He was already outside and waiting for Alex when she drove up on the narrow road in front of his trailer. The more time he spent away from the house and his father's fists, the safer and happier he was. His father was slightly less likely to hit him while he was outside where the neighbors might see and report him to Child Services. Before Alex even came to a complete stop, Sean was beside the passenger's side door, waiting impatiently for her to unlock the car so he could get in. She did so after she completely stopped, remaining indifferent to Sean's impatient fidgeting in front of the door. After she finally did that Sean opened the door, threw his backpack into the tiny back seat, and sat down with a heavy sigh.

Alex turned to her best friend with a look of concern. That sigh hadn't sounded good. "Is everything all right?" she asked, as she began the maneuvers around the trailer park that would let her get back to the road.

"Yeah, I'm fine," he reassured her. "Just the normal stuff with my dad and everything, that's all." Alex was the only person he'd ever trusted enough to tell about his father's abuse. They'd been friends ever since the day they met in Mrs. Marshall's first grade class. She'd lost her pencil and was on the verge of crying when Sean offered to share his. Sean had no plans to tell anyone else of the abuse he suffered at home - he had no faith in the system that was supposed to keep him safe from abuse and was ashamed of telling anyone other than Alex, out of fear that they might judge him.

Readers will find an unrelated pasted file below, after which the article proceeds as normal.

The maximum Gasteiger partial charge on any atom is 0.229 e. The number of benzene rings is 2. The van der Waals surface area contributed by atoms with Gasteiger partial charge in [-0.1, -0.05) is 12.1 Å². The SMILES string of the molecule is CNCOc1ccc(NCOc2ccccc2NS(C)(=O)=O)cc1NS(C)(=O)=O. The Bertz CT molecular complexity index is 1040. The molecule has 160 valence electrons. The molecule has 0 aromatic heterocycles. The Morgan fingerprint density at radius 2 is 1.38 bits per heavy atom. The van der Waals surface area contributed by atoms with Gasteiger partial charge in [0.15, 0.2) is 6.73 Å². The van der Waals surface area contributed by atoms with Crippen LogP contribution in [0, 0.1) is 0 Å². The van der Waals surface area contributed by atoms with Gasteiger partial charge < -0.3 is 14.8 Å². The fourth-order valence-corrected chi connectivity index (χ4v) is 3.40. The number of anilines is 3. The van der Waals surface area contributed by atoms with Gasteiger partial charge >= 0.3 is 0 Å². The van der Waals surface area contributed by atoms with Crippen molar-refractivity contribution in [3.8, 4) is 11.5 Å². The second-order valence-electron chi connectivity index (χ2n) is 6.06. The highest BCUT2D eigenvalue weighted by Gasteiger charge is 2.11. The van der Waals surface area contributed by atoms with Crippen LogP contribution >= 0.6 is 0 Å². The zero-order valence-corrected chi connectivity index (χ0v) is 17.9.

Alex gave a sigh of her own. She really wished she could help Sean and solve his family problems. She simply couldn't think of any way to get his father away from the rest of his family or Sean away from his father. She had simply resolved to wait. The day they both graduated from high school and went off to college was one that she was looking forward to almost as much as Sean was. She, too, was looking forward to going to college as an escape, not from an abusive parent, but from the town and landscape she'd seen every day of her entire existence. She was tired of the flat prairie grassland and the bitterly cold winters; she was ready for a change of scenery and pace. She had applied to a few colleges in California among others and was nervously awaiting the acceptance or rejection letters that were scheduled to arrive in her mailbox within the next couple of weeks.

"Are you excited about your birthday next week?" Sean asked in an obvious ploy to change the subject.

"Sure I am," Alex replied. "You only turn 18 once you know. And afterwards I'll be able to vote. And smoke. But I'm not even going to try that. Mom's spent too many years showing me those disgusting blackened lungs people get from smoking for me to ever find it attractive. Voting should be cool though... I'll be able to influence the politics of my country. After all, its my duty and privilege to do so."

Sean shook his head in disbelief. He couldn't believe Alex was that naive about politics. As if what they voted really made a difference? Not likely. Still, they had had many arguments about politics before and Sean knew that they'd most likely never agree politically. So he let the comment slide in favor of asking, "Do you know what you want for your birthday yet?"

"No, not really. There are a couple books I'd like that came out recently though. Remind me later and I'll give you the titles. I've got them written down somewhere."

Their conversation dwindled to nothing as Alex turned into the student parking lot for Central High School. It was fairly typical as high schools in the Midwest go: one sprawling story with too many students, not enough teachers, and not enough resources to keep everything in good repair. The good thing was that the parking in the student lot was free, you just had to pick up a pass from the front office to park there. Additionally, anyone with a car was free to come and go for lunch if they wanted to. It was a nice setup that the students appreciated for the privilege it was.